The Depression bites

by Michael Smith (Veshengro)

While most governments are still playing around with the terminology and still will not call it the big “D” word the common man in the street knows that we are already in a depression, regardless of what the power brokers and politicians are trying to tell us.

Car production in the United Kingdom alone has fallen by two-thirds over the last year, that is to say in the time from March 2008 to March 2009.

The 2010 British International Motorshow at London's ExCel has been cancelled and we can but wonder what is going to be next and who, as far as businesses and industries are concerned. Other trade fairs, at least in the UK, have also suffered and have reduced in size, and gone to smaller, cheaper, venues, bar a few.

The Green Sector, on the other hand, should be booming, especially if done right and the prices are competitive and, as TerraCycle has shown and shows, this can be done.

This is on the retail side more so than on the larger commercial green projects. In the case of the latter, such as, for instance, wind energy projects, we are seeing investors pulling out. Less so, though, I think, because they think that there will be no return on their investments but more so because the investors too are tightening their belts and purse strings.

From this we can well gauge the mood and it is that of a very depressed economy, and that on a more or less world-wide scale.

Consumer interest is, however, as was shown by a recent study in Britain, rising as far as energy savings are concerned and here the “green” sector must get the pricing right. So, the recession-come-depression appears, inadvertently, to be good for the environment and the Planet in this way.

Also in other ways the recession-come-depression might be good as it may make people think, for instance, about their use of the car, or of the air conditioning, and such.

While I know that in many rural areas, especially in places such as America and Canada, but also the UK, there is not much choice other than the car, except and unless you want to and can go Amish-style; if you need to go into town or anywhere for that matter. In towns and cities, on the other hand, people must come to consider other options.

Those could be anything from walking and cycling to the use of the public transit system.

Going down the block to get the morning paper does not require the use of the car nor does taking kids to school just a few hundred yards to a mile or so away. That can be achieved by walking or cycling.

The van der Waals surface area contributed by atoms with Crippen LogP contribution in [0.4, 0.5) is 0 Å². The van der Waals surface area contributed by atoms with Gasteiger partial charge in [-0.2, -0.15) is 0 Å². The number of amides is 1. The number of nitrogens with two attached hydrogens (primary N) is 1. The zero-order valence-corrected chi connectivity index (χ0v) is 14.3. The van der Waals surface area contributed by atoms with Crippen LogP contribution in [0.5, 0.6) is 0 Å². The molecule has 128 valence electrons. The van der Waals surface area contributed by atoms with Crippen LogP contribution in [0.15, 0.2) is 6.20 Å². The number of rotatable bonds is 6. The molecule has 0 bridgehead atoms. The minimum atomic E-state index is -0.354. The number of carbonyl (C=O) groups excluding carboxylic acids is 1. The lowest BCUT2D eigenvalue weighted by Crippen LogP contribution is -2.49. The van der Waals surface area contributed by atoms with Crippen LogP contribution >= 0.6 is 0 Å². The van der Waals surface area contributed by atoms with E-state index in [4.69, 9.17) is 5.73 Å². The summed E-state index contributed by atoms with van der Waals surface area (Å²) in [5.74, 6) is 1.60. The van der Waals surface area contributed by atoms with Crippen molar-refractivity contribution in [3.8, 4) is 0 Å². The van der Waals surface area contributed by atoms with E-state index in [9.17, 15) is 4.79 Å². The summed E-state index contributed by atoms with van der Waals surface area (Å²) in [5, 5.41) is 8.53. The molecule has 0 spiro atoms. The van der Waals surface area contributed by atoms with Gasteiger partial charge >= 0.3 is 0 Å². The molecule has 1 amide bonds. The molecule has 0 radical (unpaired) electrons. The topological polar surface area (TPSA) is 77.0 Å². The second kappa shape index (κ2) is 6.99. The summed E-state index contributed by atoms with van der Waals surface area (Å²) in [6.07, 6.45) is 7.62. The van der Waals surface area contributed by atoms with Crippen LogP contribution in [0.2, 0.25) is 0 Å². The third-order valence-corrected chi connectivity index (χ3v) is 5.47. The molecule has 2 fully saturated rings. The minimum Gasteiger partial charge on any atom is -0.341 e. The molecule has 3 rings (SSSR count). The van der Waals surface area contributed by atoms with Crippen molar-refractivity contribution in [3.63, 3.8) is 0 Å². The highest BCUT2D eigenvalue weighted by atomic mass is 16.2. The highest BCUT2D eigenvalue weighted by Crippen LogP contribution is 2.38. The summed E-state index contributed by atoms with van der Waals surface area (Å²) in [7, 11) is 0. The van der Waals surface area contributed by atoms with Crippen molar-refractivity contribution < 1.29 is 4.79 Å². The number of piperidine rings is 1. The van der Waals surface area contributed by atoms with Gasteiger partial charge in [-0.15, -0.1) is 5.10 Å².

Costs of gas, though at the time of writing it seems to be low again, in the States at least though not so in the UK and other European countries, and the need to use that money otherwise might just make some people rethink. Not before time and not a bad thing.

The same also in regards to other things that have an impact on the environment and the Planet, such a the use of energy and the “must have” goods that people perceive, because of clever advertising to be “needs” rather than “wants” far too often.

While I am fully aware of the fact that the governments of both the USA and Britain are trying to get people to spend, spend, spend, the countries out of the recession/depression this is (1) not going to happen because people who are worried that they may lose their jobs are not going to go out and spend the little money that they have spare and (2) it will not work, period.

While I am no economist and not pretending to be one either I am not stupid and can use common sense, hence it is obvious to me, as it is to others that have open eyes, that the “stimulus” is not going to help anyone bar the greedy bankers and will just make them carry on as before (see the Great Depression for the governments are currently repeating the same mistakes as then) and it will be the little people that will, once again, suffer and the small businesses.

But, as far as the “Green” Sector is concerned, as I have previously said, with the right approach and the right pricing structure it should be raking it in. The one example green businesses, can learn from is, and I keep repeating myself – and not they are not paying me for this (chance would be a fine thing) – TerraCycle and any green entrepreneur could do worse than read the book by Tom Szaky “REVOLUTION IN A BOTTLE”.

With the right pricing structure and the right attitude the green entrepreneurs could and should be the real winners, as far as businesses are concerned, from this economic downturn. And talking of economics; it is time we put the eco into economics properly.

Now, how about some green banks?

© 2009